In accordance with previous research [9], we used a McDonald’s Corporation breakfast meal, which included a double sausage and egg McMuffin, two hash browns, and hot chocolate with added double cream (1066 kcal, 4.5 MJ, 61 g fat [of which 20 g was saturated fat], 86 g carbohydrates, 40 g protein, and 5 g salt). The low-fat meal consisted of two large English crumpets (Kingsmill, Allied Bakeries, London, UK), each with 10 g of low-fat spread (Tesco PLC), 5 g of marmite, and a 200 mL skimmed milk beverage with 22 g of unflavored whey protein powder (MYPROTEIN) (601 kcal, 2.5 MJ, 10 g fat [of which 3 g was saturated fat], 86 g carbohydrate, 40 g protein, 5 g salt). A 51-g difference in fat was used, as 50 g has previously been shown to independently cause endothelial dysfunction in healthy individuals [9].

Regional PWV

The SphygmoCor XCEL device was used to assess cfPWV and faPWV. PWV is calculated by dividing pulse transit time (PTT) by arterial path length (D). For cfPWV, the tonometer was placed on the left carotid artery, and the oscillometric cuff was placed on the upper left thigh, following recommended manufacturer guidelines [18]. The cf D was estimated by measuring the linear distance from the suprasternal notch to the top of the leg cuff and subtracting the distance from the suprasternal notch to the carotid artery. For faPWV, the tonometer was placed on the SFA, while the ankle cuff (SC10, Hokanson) was positioned at the malleolus. Fa D was estimated by measuring the linear distance between these two points. Fa PTT was corrected prior to the calculation of PWV as previously described [19]. A PWV stiffness gradient was calculated as cfPWV/faPWV [15].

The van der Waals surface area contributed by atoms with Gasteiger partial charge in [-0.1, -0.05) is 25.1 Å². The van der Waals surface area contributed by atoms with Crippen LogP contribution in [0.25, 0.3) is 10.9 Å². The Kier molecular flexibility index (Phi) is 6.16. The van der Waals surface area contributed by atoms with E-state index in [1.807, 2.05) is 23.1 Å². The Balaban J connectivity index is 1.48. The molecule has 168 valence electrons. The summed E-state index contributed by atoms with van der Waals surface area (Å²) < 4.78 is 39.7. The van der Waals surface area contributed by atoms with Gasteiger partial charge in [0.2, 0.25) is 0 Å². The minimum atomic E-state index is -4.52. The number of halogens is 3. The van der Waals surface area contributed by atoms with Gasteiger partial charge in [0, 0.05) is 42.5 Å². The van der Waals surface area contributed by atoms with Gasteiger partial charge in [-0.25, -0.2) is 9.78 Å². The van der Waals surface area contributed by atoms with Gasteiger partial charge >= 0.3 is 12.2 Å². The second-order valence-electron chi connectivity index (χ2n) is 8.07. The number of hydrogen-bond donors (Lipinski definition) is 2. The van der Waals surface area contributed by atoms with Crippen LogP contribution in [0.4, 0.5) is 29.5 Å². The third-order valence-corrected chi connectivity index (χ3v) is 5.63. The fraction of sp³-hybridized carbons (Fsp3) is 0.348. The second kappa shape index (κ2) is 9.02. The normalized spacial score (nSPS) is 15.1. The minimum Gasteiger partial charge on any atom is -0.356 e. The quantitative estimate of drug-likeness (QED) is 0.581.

Local PWV and blood flow

Local measures of femoral artery PWVß and blood flow provide additional mechanistic information that complements regional arterial stiffness measures when determining the effects of prolonged sitting on arterial function [20]. Three 10-s videos of the ultrasound readings were recorded using external video-capturing software (LiteCam HD, Englewood Cliffs, NJ, USA). During each 10-s video capture, participants were instructed to hold their breath (without taking a large breath) throughout the measurement. The video clips were analyzed offline using automated edge-detecting software (FMD Studio, Quipu, Italy) by a trained operator blinded to the condition. Custom written Excel Visual Basic code was used to fit peaks and troughs to the diameter waveforms to calculate diastolic, systolic, and mean diameters. Blood flow was calculated from continuous diameter and mean blood velocity recordings using the following equation: 3.14 × (diameter/2)2 × mean blood velocity × 60. A local, single-point measure of PWV was calculated using the PWVß equation, previously described in detail by Fryer et al. [20].